In the United States, Mother's Day is just around the corner: the second Sunday in May. Shopping for mom can be tough! She may say she doesn't want anything in particular, or she may ask for utilitarian gifts that aren't items she'll really enjoy. But you definitely want to give a Mother's Day gift that is both meaningful and thoughtful. We've come up with a few strategies for selecting the perfect gift. Hopefully, this post will make your Mother's Day gift-giving process easier.
Strategy #1: Evoke the Joys and Memories of MotherhoodMotherhood is an incredible vocation. Mothers form deep and magical connections with their children that last a lifetime. The right Mother's Day gift can evoke those special moments shared with young children. For many moms, reading books with their kids represents a special ritual. A first or special edition of a beloved children's book will evoke these fond memories. It can also become a special family heirloom, passed down to mothers from generation to generation.
Strategy #2: Celebrate Her Hobbies and InterestsMothers often put themselves last, pushing aside their own hobbies, interests, and passions to devote themselves to their children. Let her know that you haven't forgotten her life beyond motherhood, and encourage her to explore it. If she's into gardening, let images of famous gardens inspire her. Maybe she's a golf enthusiast. Gift her with a collectible copy of a book by one of the greats, from Arnold Palmer to Jack Nicklaus. Perhaps she really likes cooking. There are so many great cookbooks than span different types and styles of cooking, you can be sure you'll find something that speaks to her and her particular culinary favorites. Books about Mom's favorite interest are a great way to show your support as she explores these activities.
Strategy #3: Share Inspiration from Famous WomenThroughout history, women have inspired and challenged us to greatness. Their stories give us a glimpse into different eras and cultures. Famous women like Joan of Arc, Jackie Kennedy, and Maya Angelou are all revolutionary figures in their own way, and they all represent different facets of femininity. Meanwhile, numerous female authors have broken new ground as novelists and poets, enriching our literature immeasurably. Share these stories for Mother's Day.
Strategy #4: Explore Books as Beautiful ObjectsThe best books are so much more than what they're about. They are beautiful objects in their own right. The books of Charles Van Sandwyk—who shares a birthday with Mother's Day this year—for instance, are works of art. Every page is magnificently illustrated. And fine press books like the ones from Heavenly Monkey elevate book production to an art form.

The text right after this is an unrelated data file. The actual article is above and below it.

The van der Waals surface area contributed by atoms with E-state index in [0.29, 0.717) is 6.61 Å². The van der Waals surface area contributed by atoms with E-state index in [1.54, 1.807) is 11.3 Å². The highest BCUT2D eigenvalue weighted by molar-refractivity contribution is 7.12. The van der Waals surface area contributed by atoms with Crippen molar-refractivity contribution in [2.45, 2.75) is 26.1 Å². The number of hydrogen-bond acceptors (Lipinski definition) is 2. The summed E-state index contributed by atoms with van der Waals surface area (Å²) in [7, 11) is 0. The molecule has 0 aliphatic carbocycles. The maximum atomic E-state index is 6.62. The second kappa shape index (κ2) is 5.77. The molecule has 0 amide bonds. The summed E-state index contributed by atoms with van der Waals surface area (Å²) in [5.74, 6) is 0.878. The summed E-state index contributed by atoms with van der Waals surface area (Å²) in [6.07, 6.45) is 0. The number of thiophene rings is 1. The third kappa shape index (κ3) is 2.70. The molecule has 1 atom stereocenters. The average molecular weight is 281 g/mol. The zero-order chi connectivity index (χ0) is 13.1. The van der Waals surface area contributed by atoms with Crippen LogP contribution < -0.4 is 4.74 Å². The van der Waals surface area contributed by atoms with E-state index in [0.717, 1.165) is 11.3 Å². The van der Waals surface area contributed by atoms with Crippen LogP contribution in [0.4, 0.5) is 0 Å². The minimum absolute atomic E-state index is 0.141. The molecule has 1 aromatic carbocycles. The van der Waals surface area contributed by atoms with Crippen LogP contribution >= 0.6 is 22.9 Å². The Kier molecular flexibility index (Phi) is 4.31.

On May 9, 1914, President Woodrow Wilson issued a proclamation establishing Mother's Day as a national holiday and making its official celebration on the second Sunday in May. But the holiday had been celebrated in various forms for many years. Thus the holiday's origin is a bit complicated. Numerous people--mostly women--could claim credit for Mother's Day.
Ann Reeves Jarvis
Anna Reeves Jarvis (1832-1905) was a West Virginia activist who started Mothers Day Work Clubs to lower infant mortality. Attendees learned how to keep their children healthier by improving sanitation and curbing milk contamination. When the Civil War broke out, these women also banded together to care for soldiers on both sides of the conflict.
After the war, the country remained harshly divided. Jarvis saw an opportunity for reconciliation in motherhood; she reasoned that women on both sides had lost their children and could empathize with other mothers in the same situation. Jarvis established Mother's Friendship Day, where mothers would come together for picnics and other events. The events focused on mourning fallen soldiers, reconciliation, and preventing violent conflicts in the future. Later, Jarvis' daughter Anna would again transform Mother's Day.
Julia Ward Howe
Despite the objections of her husband, Julia Ward Howe (1819-1910) became very involved in reform efforts. She was particularly interested in abolition, women's rights, education, and prison reform. An adept writer, Howe edited her husband's newspaper, The Commonwealth, which many saw as little more than incendiary abolitionist propaganda. Howe's first volume of poetry received little attention, but her "Battle Hymn of the Republic" (1861) made her a national celebrity. She rubbed elbows with Boston's elite, including William Ellery Channing, Theodore Parker, and Thomas Wentworth Higginson. Howe could even name Samuel Clemens (better known as Mark Twain) among her friends and colleagues.
In 1870, Howe published a broadside entitled "An Appeal to Womanhood throughout the World." It would later come to be known as the "Mother's Day Proclamation." In this open letter, Howe exhorted the women of the world to organize themselves and work toward attaining world peace. Howe's celebrity certainly gained widespread attention for the cause in ways that her predecessors could not have imagined. In 1873, Howe campaigned to make June 2 Mother's Peace Day.